Most speakers at the 6th International Conference on Climate Change misidentified as scientists

Posted on June 29, 2011


The sixth International Conference on Climate Change (ICCC), a large gathering of human-caused climate disruption deniers that is sponsored by the Heartland Institute, opens tomorrow morning. The frontpage for the conference website makes a number of misleading or false statements, but one phrase that caught my eye was “The scientists speaking at this conference…” This list of speakers contains so few actual scientists (and even fewer climate scientists) that labeling the speakers as “scientists” is misleading.

Let’s take a quick look at the speakers:

  • Tim Ball: Ball has a PhD, but in geography, not climatology, and so calling him a “scientist” may or may not be accurate. Regardless, Ball has a history of padding his resume and filing lawsuits against people who point out that he’s padded his resume. For a long list of Ball’s ethical challenges, please visit DeSmogBlog’s profile.
  • Joseph L. Bast: Bast is the president and CEO of the Heartland Institute. He is not a scientist, but he does have a history of making misleading and false statements on climate science and about climate scientists.
  • Larry Bell: Bell is a professor of space architecture and a former urban planner. He is not a scientist.
  • Barry Brill: Brill is a barrister and solicitor (lawyer) in New Zealand. He is not a scientist.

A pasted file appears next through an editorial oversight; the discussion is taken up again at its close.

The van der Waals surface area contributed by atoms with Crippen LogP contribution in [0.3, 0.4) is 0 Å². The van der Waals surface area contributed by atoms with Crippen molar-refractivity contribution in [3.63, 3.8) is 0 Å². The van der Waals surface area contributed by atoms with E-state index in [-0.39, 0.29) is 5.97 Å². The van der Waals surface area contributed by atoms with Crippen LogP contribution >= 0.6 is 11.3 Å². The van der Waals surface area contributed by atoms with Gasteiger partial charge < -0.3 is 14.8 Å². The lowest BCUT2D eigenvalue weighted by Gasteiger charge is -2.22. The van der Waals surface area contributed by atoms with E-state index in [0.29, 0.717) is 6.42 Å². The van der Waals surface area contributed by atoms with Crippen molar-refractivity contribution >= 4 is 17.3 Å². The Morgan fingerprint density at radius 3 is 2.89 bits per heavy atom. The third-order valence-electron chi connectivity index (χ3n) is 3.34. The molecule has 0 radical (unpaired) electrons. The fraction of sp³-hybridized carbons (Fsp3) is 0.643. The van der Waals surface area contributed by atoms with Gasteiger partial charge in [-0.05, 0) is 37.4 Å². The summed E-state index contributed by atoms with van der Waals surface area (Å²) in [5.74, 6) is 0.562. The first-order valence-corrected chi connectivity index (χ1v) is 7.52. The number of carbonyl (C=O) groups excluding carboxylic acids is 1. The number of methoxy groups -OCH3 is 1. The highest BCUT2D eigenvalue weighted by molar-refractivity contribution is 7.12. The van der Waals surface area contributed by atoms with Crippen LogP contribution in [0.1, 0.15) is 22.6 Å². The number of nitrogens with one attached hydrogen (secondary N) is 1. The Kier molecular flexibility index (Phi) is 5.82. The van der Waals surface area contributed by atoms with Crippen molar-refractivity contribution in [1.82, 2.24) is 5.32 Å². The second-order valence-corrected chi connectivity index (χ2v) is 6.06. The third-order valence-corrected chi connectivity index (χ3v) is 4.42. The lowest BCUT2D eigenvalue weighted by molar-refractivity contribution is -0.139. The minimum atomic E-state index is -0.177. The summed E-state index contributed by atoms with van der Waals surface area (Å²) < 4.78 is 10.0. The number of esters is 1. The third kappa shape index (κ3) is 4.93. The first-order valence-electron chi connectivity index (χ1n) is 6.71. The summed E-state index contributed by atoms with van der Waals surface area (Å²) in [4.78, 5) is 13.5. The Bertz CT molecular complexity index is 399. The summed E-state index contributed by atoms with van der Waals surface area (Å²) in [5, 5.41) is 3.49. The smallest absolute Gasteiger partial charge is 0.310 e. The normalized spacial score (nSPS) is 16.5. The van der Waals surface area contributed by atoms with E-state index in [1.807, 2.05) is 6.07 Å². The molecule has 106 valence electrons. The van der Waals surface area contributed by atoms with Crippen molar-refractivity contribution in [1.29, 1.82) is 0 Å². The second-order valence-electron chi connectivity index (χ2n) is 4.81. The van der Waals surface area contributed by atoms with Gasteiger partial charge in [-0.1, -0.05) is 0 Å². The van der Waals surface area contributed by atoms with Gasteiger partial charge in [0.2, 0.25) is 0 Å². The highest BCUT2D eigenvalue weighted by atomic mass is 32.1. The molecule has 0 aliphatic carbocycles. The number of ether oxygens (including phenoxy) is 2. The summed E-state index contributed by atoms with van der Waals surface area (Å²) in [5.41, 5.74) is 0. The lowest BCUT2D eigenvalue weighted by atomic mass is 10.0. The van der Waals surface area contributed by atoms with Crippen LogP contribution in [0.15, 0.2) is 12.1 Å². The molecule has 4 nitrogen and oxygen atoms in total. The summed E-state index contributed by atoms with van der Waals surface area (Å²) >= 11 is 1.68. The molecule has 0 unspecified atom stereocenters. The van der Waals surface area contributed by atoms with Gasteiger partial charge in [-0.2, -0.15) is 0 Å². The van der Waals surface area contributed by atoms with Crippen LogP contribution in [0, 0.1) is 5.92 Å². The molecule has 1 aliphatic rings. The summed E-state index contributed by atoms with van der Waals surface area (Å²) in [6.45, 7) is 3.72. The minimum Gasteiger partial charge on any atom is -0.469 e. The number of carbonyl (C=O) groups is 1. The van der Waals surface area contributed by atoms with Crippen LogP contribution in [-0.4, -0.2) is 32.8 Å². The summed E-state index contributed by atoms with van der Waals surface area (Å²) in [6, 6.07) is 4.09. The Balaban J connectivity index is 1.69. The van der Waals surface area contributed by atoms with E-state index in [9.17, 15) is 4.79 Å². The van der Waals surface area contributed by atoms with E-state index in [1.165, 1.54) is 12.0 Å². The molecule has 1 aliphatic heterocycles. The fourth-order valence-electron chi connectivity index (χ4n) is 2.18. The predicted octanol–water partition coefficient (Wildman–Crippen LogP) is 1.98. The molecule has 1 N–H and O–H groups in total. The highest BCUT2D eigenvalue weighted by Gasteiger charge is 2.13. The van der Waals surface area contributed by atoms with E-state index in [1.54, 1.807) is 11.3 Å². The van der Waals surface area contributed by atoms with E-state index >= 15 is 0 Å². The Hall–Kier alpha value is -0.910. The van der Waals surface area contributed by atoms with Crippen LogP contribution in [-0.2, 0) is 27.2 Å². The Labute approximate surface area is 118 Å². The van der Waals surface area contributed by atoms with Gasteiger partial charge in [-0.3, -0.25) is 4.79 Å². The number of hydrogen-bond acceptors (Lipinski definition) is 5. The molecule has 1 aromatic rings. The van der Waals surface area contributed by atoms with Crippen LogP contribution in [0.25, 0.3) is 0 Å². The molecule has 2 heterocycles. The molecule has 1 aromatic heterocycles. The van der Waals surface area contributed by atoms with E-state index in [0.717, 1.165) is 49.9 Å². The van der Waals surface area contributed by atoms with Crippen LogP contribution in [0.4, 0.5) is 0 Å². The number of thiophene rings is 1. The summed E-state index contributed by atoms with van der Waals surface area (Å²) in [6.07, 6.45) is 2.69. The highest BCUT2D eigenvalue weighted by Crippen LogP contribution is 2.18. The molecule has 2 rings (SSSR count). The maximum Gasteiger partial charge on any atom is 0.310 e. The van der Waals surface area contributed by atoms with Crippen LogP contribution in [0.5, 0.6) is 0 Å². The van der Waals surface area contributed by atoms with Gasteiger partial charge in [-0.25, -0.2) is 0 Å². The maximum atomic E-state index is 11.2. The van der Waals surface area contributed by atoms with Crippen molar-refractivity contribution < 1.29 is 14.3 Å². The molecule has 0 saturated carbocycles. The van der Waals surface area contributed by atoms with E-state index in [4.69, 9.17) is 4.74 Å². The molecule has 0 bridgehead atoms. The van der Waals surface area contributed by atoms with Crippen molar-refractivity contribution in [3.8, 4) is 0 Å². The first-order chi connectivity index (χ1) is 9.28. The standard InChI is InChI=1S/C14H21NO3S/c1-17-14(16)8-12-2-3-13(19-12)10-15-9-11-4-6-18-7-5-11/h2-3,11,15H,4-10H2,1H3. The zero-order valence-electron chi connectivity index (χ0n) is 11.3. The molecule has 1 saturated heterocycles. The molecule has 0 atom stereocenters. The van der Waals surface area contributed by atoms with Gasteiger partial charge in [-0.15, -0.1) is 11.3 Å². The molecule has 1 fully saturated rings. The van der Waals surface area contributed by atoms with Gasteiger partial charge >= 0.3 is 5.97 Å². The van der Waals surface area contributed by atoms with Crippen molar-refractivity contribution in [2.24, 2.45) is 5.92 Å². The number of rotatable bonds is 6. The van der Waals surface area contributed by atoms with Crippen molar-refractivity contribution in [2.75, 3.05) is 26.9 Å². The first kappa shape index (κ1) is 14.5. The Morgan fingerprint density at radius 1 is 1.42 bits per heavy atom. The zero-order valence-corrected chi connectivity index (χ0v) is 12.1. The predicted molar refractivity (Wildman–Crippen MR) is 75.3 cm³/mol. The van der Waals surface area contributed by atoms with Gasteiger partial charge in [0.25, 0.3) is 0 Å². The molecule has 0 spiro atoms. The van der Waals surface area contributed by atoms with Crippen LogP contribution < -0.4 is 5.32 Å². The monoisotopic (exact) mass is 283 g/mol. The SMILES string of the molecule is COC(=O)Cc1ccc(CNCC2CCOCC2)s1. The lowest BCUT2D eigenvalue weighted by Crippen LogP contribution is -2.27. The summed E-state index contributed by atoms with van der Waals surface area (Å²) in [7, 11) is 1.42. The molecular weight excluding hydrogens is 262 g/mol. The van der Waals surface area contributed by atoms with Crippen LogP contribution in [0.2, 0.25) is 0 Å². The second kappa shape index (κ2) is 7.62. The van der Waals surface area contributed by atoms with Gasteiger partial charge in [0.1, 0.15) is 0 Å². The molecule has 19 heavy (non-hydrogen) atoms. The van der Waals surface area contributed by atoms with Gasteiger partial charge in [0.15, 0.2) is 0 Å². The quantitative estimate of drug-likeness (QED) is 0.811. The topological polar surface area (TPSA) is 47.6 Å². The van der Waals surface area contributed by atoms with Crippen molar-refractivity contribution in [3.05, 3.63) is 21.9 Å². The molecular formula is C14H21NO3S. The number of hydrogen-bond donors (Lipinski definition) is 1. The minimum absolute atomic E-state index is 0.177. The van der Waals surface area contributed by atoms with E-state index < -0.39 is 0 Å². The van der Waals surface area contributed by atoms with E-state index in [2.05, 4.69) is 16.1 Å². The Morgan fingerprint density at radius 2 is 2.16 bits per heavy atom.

• Alan Carlin: Carlin is a former EPA economist. He is trumpeted as a “whistleblower” on the EPA but internal EPA documents show that his views were considered and that he was not “muzzled” by the EPA as some climate disruption deniers have accused. He is not a scientist.
  • Robert “Bob” Carter: Carter is a marine biologist geologist who has made a number of climate-related claims that have been shown false. He is a scientist.
  • Paul Chesser: Chesser runs the right-wing American Tradition Institute. He is not a scientist.
  • Scott Denning: Denning is an atmospheric scientist at the Colorado State Univerisity. He is a scientist.
  • Steve Goreham: Goreham is an electrical engineer and author who runs a climate think-tank. He is not a scientist.
  • Ken Haapala: Haapala is an economist who is executive vice-president of the Science and Environmental Policy Project, a science-denial advocacy organization founded by S. Fred Singer. Haapala is not a scientist.